Consider, too, Abraham Trembley, the Swiss tutor of two Dutch boys growing up in an 18th-century aristocratic household darkened by divorce, who decided to spend a summer showing his boys the miracles of the newly invented microscope. When the boys returned with a jar of minute polyps fished from the ornamental ponds on the family estate outside The Hague, Trembley announced that they would make understanding the strange pond creature their summer project. What he and the boys discovered was quite beyond their comprehension: if you cut the polyp in half, it regenerated itself, a phenomenon entirely at odds with the known laws of nature.

Determined to share the polyp miracle with the world, Trembley posted specimens of the creatures to men and women of science across Europe with instructions on how to cut and regrow the polyp body parts. Appalled by the metaphysical speculation his discovery subsequently inspired among the savants of Paris, London and The Hague, and by the numerous ways in which his findings were exploited by materialists and atheists, Trembley retired from scientific work. The polyps, however, did not retire. They remained at the centre of materialist argument and speculation about transmutations of species for another century.

And then there was Denis Diderot, working through the night in a Paris garret in the 1750s, or arguing for atheism at the dinner tables of the rich, recruiting intellectuals to write for his encyclopaedia project at the same time as he put himself through the most extraordinary programme of reading in the natural sciences – convinced as he was that understanding the connections between species was of critical importance to understanding everything.

Given Darwin’s keen appreciation of how heretical his scientific ideas were and given his belief that, once he proved that species had mutated, the “whole fabric totters & falls”, he would not have been surprised to discover that Diderot was constantly shadowed by a police agent, or that he was arrested in 1749 and spent three years in prison. The materialism and atheism of French subversives of his sort had become very dangerous indeed.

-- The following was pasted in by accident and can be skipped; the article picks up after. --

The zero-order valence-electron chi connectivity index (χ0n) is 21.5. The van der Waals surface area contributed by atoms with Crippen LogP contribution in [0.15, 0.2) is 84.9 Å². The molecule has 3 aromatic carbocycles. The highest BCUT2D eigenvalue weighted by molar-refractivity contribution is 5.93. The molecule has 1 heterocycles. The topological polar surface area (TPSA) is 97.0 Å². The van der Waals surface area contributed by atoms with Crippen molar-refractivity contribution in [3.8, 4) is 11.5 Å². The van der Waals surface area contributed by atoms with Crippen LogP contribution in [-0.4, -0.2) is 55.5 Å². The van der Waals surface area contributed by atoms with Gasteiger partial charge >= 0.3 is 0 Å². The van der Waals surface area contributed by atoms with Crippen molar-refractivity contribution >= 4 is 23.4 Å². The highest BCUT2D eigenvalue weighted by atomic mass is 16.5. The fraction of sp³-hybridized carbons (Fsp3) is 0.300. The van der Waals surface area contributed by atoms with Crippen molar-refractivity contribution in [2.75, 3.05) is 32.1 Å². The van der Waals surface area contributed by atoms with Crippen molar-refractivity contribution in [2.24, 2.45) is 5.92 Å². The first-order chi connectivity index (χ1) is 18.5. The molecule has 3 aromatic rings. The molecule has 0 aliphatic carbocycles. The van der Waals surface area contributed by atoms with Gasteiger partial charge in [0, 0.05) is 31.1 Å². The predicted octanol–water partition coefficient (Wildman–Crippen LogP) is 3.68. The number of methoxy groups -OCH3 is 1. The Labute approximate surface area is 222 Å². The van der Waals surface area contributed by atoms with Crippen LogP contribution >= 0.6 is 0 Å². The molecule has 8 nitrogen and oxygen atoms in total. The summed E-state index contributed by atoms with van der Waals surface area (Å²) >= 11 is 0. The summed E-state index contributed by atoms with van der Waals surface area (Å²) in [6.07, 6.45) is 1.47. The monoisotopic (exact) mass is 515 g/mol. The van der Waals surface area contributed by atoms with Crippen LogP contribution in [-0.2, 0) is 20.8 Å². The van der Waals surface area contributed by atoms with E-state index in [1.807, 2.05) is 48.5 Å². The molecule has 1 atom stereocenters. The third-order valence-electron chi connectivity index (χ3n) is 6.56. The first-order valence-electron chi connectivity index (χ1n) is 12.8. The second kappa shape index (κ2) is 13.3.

What do the lives of these men, who lived in such different times and places, tell us about the nature of scientific inquiry? They certainly had much in common with each other. Each of them was prepared to risk public censure, imprisonment or the loss of his professional reputation for the sake of a belief in species transmutation. They were all polymaths; most of them were also fluent in several languages. They lived in port or capital cities, metropolises with large populations of itinerant foreigners with diverse religious beliefs and creation myths. Most worked in solitary ways, but all of them relied on intellectual networks to test and disseminate their work.

Many were mavericks, moving restlessly like Aristotle or Leonardo or Erasmus Darwin from one line of inquiry to another. Some had patrons who paid them a stipend or offered access to great libraries. Very few were independently wealthy as Darwin was.

It is tempting to imagine what might have happened if Darwin had been able to follow his ancestors into ancient Lesbos or 18th-century Paris or Cairo, to take a seat on a harbour wall or at a coffee house, or pull up a chair in a salon and discuss some of the questions pressing upon him. The botanist Joseph Hooker, his closest friend, once complained that Darwin’s questions were like the Hydra – cut one head off and several others grew at once in its place.

I suspect that one of the things which would have pleased Darwin most about this history is that the discovery of species mutation and its mechanisms, in which he played such a significant part, was not an inexorable march towards a final truth. Instead, like the history of species as Darwin understood it, the story of the discovery of evolution and natural selection is one of branchings and false starts, atrophies and adaptations, of movements backwards as well as forwards, of sudden accelerations and convergences. Most important of all, it is the story of a community of thinkers, rather than a single brilliant individual.

Rebecca Stott’s latest book is “Darwin’s Ghosts: In Search of the First Evolutionists” (Bloomsbury, £25)